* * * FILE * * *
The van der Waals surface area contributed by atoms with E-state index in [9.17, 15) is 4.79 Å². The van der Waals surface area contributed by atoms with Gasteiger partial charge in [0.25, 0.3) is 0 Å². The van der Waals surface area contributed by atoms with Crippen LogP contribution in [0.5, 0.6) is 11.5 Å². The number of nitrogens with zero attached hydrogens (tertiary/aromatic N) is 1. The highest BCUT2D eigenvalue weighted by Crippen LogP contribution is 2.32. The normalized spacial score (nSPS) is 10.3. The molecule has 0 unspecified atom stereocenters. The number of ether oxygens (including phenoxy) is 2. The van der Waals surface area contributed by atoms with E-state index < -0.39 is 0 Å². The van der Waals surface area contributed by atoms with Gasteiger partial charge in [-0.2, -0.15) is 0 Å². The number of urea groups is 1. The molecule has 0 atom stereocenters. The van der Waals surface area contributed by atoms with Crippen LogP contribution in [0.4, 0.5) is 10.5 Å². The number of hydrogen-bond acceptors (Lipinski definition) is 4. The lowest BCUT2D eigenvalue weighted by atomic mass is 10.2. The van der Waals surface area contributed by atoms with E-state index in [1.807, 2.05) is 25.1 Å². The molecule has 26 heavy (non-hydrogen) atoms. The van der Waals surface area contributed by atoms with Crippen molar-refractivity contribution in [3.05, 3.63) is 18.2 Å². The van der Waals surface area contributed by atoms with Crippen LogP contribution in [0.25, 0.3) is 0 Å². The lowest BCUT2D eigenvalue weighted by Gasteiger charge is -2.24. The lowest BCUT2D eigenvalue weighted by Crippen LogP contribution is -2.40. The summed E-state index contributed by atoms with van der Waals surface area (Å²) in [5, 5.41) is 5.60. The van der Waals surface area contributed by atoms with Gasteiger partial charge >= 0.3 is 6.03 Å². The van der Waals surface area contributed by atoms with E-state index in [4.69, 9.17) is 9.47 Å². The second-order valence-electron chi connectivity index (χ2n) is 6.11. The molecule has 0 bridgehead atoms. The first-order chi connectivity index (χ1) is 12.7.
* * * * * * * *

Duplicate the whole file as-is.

The van der Waals surface area contributed by atoms with E-state index in [9.17, 15) is 4.79 Å². The van der Waals surface area contributed by atoms with Gasteiger partial charge in [0.25, 0.3) is 0 Å². The van der Waals surface area contributed by atoms with Crippen LogP contribution in [0.5, 0.6) is 11.5 Å². The number of nitrogens with zero attached hydrogens (tertiary/aromatic N) is 1. The highest BCUT2D eigenvalue weighted by Crippen LogP contribution is 2.32. The normalized spacial score (nSPS) is 10.3. The molecule has 0 unspecified atom stereocenters. The number of ether oxygens (including phenoxy) is 2. The van der Waals surface area contributed by atoms with E-state index < -0.39 is 0 Å². The van der Waals surface area contributed by atoms with Gasteiger partial charge in [-0.2, -0.15) is 0 Å². The number of urea groups is 1. The molecule has 0 atom stereocenters. The van der Waals surface area contributed by atoms with Crippen LogP contribution in [0.4, 0.5) is 10.5 Å². The number of hydrogen-bond acceptors (Lipinski definition) is 4. The lowest BCUT2D eigenvalue weighted by atomic mass is 10.2. The van der Waals surface area contributed by atoms with E-state index in [1.807, 2.05) is 25.1 Å². The molecule has 26 heavy (non-hydrogen) atoms. The van der Waals surface area contributed by atoms with Crippen molar-refractivity contribution in [3.05, 3.63) is 18.2 Å². The van der Waals surface area contributed by atoms with Crippen LogP contribution in [0.25, 0.3) is 0 Å². The lowest BCUT2D eigenvalue weighted by Gasteiger charge is -2.24. The lowest BCUT2D eigenvalue weighted by Crippen LogP contribution is -2.40. The summed E-state index contributed by atoms with van der Waals surface area (Å²) in [5, 5.41) is 5.60. The van der Waals surface area contributed by atoms with Gasteiger partial charge >= 0.3 is 6.03 Å². The van der Waals surface area contributed by atoms with E-state index in [4.69, 9.17) is 9.47 Å². The second-order valence-electron chi connectivity index (χ2n) is 6.11. The molecule has 0 bridgehead atoms. The first-order chi connectivity index (χ1) is 12.7.